We saw besides one picture of Raphael—St. Cecilia: this is in another and higher style you forget that it is a picture as you look at it and yet it is most unlike any of those things which we call reality. It is of the inspired and ideal kind, and seems to have been conceived and executed in a similar state of feeling to that which produced among the ancients those perfect specimens of poetry and sculpture which are the baffling models of succeeding generations. There is a unity and a perfection in it of an incommunicable kind. The central figure, St. Cecilia, seems rapt in such inspiration as produced her image in the painter's mind; her deep, dark, eloquent eyes lifted up; her chesnut hair flung back from her forehead—she holds an organ in her hands—her countenance, as it were, calmed by the depth of its passion and rapture, and penetrated throughout with the warm and radiant light of life. She is listening to the music of heaven, and, as I imagine, has just ceased to sing, for the four figures that surround her evidently point, by their attitudes, towards her; particularly St. John, who, with a tender yet impassioned gesture, bends his countenance towards her, languid with the depth of his emotion. At her feet lie various instruments of music, broken and unstrung. Of the colouring I do not speak it eclipses nature, yet it has all her truth and softness.

We saw some pictures of Domenichino, Carracci, Albano, Guercino, Elizabetta Sirani. The two former, remember, I do not pretend to taste—I cannot admire. Of the latter there are some beautiful Madonnas. There are several of Guercino, which they said were very fine. I dare say they were, for the strength and complication of his figures made my head turn round. One, indeed, was certainly powerful. It was the representation of the founder of the Carthusians exercising his austerities in the desert, with a youth as his attendant, kneeling beside him at an altar: on another altar stood a skull and a crucifix; and around were the rocks and the trees of the wilderness. I never saw such a figure as this fellow. His face was wrinkled like a dried snake's skin, and drawn in long hard lines: his very hands were wrinkled. He looked like an animated mummy. He was clothed in a loose dress of death-coloured flannel, such as you might fancy a shroud might be, after it had wrapt a corpse a month or two. It had a yellow, putrified, ghastly hue, which it cast on all the objects around, so that the hands and face of the Carthusian and his companion were jaundiced by this sepulchral glimmer. Why write books against religion, when we may hang up such pictures? But the world either will not or cannot see. The gloomy effect of this was softened, and, at the same time, its sublimity diminished, by the figure of the Virgin and Child in the sky, looking down with admiration on the monk, and a beautiful flying figure of an angel.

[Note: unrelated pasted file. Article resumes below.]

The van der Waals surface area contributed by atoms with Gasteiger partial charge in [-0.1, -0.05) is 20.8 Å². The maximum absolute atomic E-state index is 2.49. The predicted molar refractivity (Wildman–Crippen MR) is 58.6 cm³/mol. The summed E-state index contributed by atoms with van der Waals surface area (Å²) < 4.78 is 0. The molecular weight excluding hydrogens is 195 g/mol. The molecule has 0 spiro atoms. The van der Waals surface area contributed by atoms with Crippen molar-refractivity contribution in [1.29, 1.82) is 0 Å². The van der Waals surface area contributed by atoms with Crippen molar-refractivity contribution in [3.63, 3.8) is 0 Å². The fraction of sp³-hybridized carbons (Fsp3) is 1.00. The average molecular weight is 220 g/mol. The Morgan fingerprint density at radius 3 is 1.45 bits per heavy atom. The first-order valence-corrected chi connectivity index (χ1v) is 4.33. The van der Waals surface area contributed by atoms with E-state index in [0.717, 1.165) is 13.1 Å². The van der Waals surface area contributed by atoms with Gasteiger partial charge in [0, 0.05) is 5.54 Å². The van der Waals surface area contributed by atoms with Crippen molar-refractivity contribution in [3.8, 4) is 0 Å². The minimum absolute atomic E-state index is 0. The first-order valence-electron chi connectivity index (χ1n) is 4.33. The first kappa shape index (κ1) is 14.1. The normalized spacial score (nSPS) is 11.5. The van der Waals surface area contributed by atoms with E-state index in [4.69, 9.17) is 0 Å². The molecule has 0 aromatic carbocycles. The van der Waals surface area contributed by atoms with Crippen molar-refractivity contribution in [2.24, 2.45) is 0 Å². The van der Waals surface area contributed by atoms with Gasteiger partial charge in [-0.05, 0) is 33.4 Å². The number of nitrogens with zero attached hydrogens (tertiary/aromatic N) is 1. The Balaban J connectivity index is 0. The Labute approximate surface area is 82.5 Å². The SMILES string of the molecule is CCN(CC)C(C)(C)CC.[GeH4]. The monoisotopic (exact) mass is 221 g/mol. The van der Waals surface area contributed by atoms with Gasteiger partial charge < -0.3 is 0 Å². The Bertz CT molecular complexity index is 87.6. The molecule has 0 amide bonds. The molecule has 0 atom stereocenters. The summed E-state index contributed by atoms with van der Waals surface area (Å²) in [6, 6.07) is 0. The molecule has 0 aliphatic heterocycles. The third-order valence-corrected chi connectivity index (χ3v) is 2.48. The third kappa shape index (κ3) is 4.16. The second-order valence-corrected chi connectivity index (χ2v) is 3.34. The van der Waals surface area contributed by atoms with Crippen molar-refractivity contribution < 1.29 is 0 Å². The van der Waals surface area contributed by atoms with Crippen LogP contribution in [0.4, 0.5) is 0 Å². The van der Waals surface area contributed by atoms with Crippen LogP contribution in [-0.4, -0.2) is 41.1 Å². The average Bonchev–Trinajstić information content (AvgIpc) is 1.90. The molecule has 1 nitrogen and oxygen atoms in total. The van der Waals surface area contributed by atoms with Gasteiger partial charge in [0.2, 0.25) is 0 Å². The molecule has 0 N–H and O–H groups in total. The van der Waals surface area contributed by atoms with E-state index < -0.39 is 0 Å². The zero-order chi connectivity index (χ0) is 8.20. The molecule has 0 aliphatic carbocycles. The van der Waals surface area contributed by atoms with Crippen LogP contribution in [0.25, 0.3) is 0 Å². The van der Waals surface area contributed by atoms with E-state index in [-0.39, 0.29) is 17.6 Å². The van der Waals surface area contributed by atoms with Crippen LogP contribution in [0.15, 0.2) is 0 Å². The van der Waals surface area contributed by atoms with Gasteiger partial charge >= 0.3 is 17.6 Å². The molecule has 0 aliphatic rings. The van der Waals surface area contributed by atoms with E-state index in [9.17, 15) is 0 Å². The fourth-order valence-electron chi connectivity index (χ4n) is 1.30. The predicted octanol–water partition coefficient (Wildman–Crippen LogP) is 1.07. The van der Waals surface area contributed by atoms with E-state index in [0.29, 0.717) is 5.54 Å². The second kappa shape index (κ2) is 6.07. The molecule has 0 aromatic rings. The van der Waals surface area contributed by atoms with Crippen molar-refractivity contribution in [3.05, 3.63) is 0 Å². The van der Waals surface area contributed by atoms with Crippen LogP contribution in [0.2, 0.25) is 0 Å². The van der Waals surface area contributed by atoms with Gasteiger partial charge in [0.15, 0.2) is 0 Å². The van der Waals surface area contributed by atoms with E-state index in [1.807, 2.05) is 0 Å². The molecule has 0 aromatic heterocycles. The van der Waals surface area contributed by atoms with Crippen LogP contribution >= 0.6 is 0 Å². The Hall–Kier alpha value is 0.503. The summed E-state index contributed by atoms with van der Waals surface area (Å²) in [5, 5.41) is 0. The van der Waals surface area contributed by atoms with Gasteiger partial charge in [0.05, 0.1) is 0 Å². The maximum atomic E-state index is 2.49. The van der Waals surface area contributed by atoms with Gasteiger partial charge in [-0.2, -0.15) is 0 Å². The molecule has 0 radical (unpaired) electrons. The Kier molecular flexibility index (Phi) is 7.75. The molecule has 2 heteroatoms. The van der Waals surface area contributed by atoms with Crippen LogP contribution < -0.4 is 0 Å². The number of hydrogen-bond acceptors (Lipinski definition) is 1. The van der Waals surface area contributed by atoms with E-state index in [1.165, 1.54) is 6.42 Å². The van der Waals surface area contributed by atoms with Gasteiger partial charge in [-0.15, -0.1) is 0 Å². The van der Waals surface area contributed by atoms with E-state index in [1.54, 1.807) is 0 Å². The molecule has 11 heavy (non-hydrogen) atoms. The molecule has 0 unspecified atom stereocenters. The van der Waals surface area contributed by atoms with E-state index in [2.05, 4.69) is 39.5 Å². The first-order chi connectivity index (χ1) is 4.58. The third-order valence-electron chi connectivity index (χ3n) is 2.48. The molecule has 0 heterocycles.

Enough of pictures. I saw the place where Guido and his mistress, Elizabetta Sirani, were buried. This lady was poisoned at the age of twenty-six, by another lover, a rejected one, of course. Our guide said she was very ugly, and that we might see her portrait to-morrow.